The plan was for Akeela, Lena, Margaret, Claire and myself to meet in front of the WHSmiths in Kings Cross Station. Unfortunately there are at least three Smiths in Kings Cross, which led to a frantic dash to our train once we had found each other. As it happens it wasn’t our train.
The time on our itinerary was wrong and we hopped onto a train for which our tickets were entirely invalid. Oops. Grand Central, the service whose train we had commandeered, were very nice about it and simply asked us to move out of first class. I was actually very impressed with Grand Central’s service and I would choose to use them again.
We reached York on Record time, checked into the Holiday Inn, picked up our VIP passes and met our tour guide Martin.
It was only 12 but I was starving. I was a little disappointed the plan was to go on a walking tour, then eat. I quickly changed my mind once on the tour though. York was beautiful in the late spring sunshine. I was typically English weather the sun warmed your face whilst the wind chilled your bones. We walked down snickleways and hidden passages, through the shambles; every building was stunning architecturally, be it medieval, Tudor or Georgian.
A walk around a section of York’s ancient walls took us to our greatly anticipated destination, lunch. You can read more about our wonderful lunch at Gray’s Court in my post Food in York.
Considerably revived after lunch we had our first taste of York’s vintage wares at York Open Air Market. Vintage Market Stall had a good range of later vintage pieces, with prices starting from a dress for a£10, shirts for £5 and scarfs for a £1. I picked up a yellow 60s shirt with statement collar for £5.
Our next vintage shop was Purple Haze. It is a very pretty shop but the vintage isn’t cheap, and a lot of pieces are vintage inspired reproductions. I did pick up a pretty pair of pink clip on earrings from £8 though.
Day two started with York’s outlet shopping centre. I prefer looking for bargains in charity shops and vintage stores, rather than outlet centres, but if you like brands it’s definitely worth a visit. As most of York’s streets are cobbled, it is a lot more wheelchair and pushchair friendly as well. Shops include Whittards of Chelsea, Penhaligons, Jaeger, White Stuff and Marks and Spenser.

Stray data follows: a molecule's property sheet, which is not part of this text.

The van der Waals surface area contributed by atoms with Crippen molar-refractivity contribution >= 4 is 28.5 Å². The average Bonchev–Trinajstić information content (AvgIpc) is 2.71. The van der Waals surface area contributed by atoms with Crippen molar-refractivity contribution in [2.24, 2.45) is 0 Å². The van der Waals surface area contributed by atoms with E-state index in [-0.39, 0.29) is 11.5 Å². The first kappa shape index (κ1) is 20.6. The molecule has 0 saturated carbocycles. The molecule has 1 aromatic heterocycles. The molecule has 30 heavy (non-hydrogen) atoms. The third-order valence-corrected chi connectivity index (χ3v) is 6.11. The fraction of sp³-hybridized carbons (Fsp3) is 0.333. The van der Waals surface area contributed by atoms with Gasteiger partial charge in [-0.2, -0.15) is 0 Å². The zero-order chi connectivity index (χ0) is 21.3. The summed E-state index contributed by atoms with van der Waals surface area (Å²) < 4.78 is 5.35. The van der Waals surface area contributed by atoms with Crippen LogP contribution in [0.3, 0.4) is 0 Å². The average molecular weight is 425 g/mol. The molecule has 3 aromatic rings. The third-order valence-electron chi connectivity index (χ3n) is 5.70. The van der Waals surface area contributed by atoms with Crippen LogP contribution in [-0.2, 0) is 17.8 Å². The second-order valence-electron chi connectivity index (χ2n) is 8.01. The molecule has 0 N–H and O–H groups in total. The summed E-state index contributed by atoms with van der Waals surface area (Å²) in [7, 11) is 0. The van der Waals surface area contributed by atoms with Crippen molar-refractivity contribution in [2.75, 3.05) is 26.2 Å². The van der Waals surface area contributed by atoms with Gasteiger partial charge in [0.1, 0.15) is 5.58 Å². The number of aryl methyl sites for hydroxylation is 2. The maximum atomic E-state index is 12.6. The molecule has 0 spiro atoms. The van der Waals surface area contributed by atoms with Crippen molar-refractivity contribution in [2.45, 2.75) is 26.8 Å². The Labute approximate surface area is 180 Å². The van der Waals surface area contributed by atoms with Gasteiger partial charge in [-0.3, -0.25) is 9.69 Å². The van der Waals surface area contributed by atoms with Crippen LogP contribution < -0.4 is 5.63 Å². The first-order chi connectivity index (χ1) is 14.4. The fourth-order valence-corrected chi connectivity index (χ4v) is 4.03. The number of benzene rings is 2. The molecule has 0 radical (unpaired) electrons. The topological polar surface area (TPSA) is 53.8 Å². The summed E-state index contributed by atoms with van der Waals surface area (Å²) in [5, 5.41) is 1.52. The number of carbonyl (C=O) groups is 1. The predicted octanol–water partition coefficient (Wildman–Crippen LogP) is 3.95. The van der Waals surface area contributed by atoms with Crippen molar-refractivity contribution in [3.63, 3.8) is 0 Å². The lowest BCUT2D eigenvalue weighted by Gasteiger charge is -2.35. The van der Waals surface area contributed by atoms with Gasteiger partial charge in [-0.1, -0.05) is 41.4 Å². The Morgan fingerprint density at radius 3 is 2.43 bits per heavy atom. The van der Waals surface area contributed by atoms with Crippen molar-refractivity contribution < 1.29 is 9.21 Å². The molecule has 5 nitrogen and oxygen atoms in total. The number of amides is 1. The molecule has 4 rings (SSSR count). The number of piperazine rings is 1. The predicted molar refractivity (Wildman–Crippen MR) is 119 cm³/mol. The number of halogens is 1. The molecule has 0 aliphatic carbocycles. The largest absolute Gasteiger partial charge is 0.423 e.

Back in the centre of York, and back in our comfort zone we visited the Vintage Emporium. The Vintage Emporium is a beautiful shop with a lot of very good quality vintage, dating all the way from Edwardian. As well as dresses and jewellery there was also some gorgeous home wear. My personal find was a pair of paisley 1960s men’s jammies in their original packaging for my boyfriend.
Next was the Banana Warehouse, a warehouse of treasures collected from house clearances here. You’ll love it or you’ll hate it. I really enjoyed having a good rummage around, and the two fluffy dogs scampering around where adorable.
The York Antiques Centre, a three-story building with a tea room at the top, has an Aladdin’s cave of vintage gems hidden in the basement. This is the place to come for a bargain; there are plenty of 50s and 60s pieces, hats bag and coats and a well-stocked sale rail.
Having had enough of shopping and needing a little culture, we visited The Barley Hall, a medieval house which happened to have an exhibition of period drama costumes. Exhibits included Kiera Knightley’s dress from The Duchess, Maggie Smith’s purple dress from Downton Abbey, and that white shirt and pair of jodhpurs Colin firth wore in his role as Mr Darcy. Costumes were off limits, but there were plenty of hats to try on to help to channel your inner Elizabeth Bennet.
Dinner that night was at Melton’s Too, which you can read all about in my Food in York review. We also enjoyed a pre-dinner tipple in the tiny and excessively charming Blue Bell pub.
No trip to York would be complete without a visit to the stunning York Minster and York Castle Museum. York Castle Museum is a delightful mixture of exhibitions, from armor (yawn) to 50s bathing suits (yay). It included colourful 1960s street with mock shop fronts and pubs and an atmospherically lit Victorian street which makes you feel like you’ve wandered into a Dickens novel. York castle museum is definitely a museum for the whole family with something to interest everyone. I really wish I could have stayed longer, but I had a train to London to catch.
Thank you to the Holiday Inn for the accommodation and the fab breakfast (more about that in my York food review). We traveled back from York First Class with East Coast Trains. East Coast operates 72 services each weekday between London King’s Cross and York. Customers traveling First Class can enjoy East Coast’s complimentary food and drinks offer plus Wi-Fi. Advanced return fares, booked online at www.eastcoast.co.uk: start from £26 Standard Class or £79 First Class. Times and fares can also be found via 08457 225225 or from any staffed stations. And finally a big thank you to VisitYork.
All photos by me unless ‘claire’ is a the end of the title in which case they are by Claire Pursglove.